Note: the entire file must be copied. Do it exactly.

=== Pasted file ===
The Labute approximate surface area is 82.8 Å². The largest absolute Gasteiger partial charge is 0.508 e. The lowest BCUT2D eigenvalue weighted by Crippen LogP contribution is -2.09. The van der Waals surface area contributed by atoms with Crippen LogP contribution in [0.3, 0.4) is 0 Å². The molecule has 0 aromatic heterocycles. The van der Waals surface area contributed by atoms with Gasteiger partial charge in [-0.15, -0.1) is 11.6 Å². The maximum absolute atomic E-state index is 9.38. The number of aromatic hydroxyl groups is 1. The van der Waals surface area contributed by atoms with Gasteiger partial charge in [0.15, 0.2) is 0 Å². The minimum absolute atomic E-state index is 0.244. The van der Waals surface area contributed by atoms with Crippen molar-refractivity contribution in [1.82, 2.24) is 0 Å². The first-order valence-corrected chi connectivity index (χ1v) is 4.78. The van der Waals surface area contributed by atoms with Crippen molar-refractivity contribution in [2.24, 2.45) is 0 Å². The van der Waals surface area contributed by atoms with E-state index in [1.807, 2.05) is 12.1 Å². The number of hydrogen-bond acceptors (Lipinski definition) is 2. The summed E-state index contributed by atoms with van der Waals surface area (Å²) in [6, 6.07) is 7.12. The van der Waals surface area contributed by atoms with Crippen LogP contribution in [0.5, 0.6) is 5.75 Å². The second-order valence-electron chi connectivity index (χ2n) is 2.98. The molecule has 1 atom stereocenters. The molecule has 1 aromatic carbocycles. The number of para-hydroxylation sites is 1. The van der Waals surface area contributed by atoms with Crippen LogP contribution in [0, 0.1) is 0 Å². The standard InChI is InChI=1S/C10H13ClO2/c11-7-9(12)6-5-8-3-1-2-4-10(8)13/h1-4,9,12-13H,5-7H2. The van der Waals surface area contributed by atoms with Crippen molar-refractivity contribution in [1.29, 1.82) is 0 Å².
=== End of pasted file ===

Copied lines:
The Labute approximate surface area is 82.8 Å². The largest absolute Gasteiger partial charge is 0.508 e. The lowest BCUT2D eigenvalue weighted by Crippen LogP contribution is -2.09. The van der Waals surface area contributed by atoms with Crippen LogP contribution in [0.3, 0.4) is 0 Å². The molecule has 0 aromatic heterocycles. The van der Waals surface area contributed by atoms with Gasteiger partial charge in [-0.15, -0.1) is 11.6 Å². The maximum absolute atomic E-state index is 9.38. The number of aromatic hydroxyl groups is 1. The van der Waals surface area contributed by atoms with Gasteiger partial charge in [0.15, 0.2) is 0 Å². The minimum absolute atomic E-state index is 0.244. The van der Waals surface area contributed by atoms with Crippen molar-refractivity contribution in [1.82, 2.24) is 0 Å². The first-order valence-corrected chi connectivity index (χ1v) is 4.78. The van der Waals surface area contributed by atoms with Crippen molar-refractivity contribution in [2.24, 2.45) is 0 Å². The van der Waals surface area contributed by atoms with E-state index in [1.807, 2.05) is 12.1 Å². The number of hydrogen-bond acceptors (Lipinski definition) is 2. The summed E-state index contributed by atoms with van der Waals surface area (Å²) in [6, 6.07) is 7.12. The van der Waals surface area contributed by atoms with Crippen LogP contribution in [0.5, 0.6) is 5.75 Å². The second-order valence-electron chi connectivity index (χ2n) is 2.98. The molecule has 1 atom stereocenters. The molecule has 1 aromatic carbocycles. The number of para-hydroxylation sites is 1. The van der Waals surface area contributed by atoms with Crippen LogP contribution in [0, 0.1) is 0 Å². The standard InChI is InChI=1S/C10H13ClO2/c11-7-9(12)6-5-8-3-1-2-4-10(8)13/h1-4,9,12-13H,5-7H2. The van der Waals surface area contributed by atoms with Crippen molar-refractivity contribution in [1.29, 1.82) is 0 Å².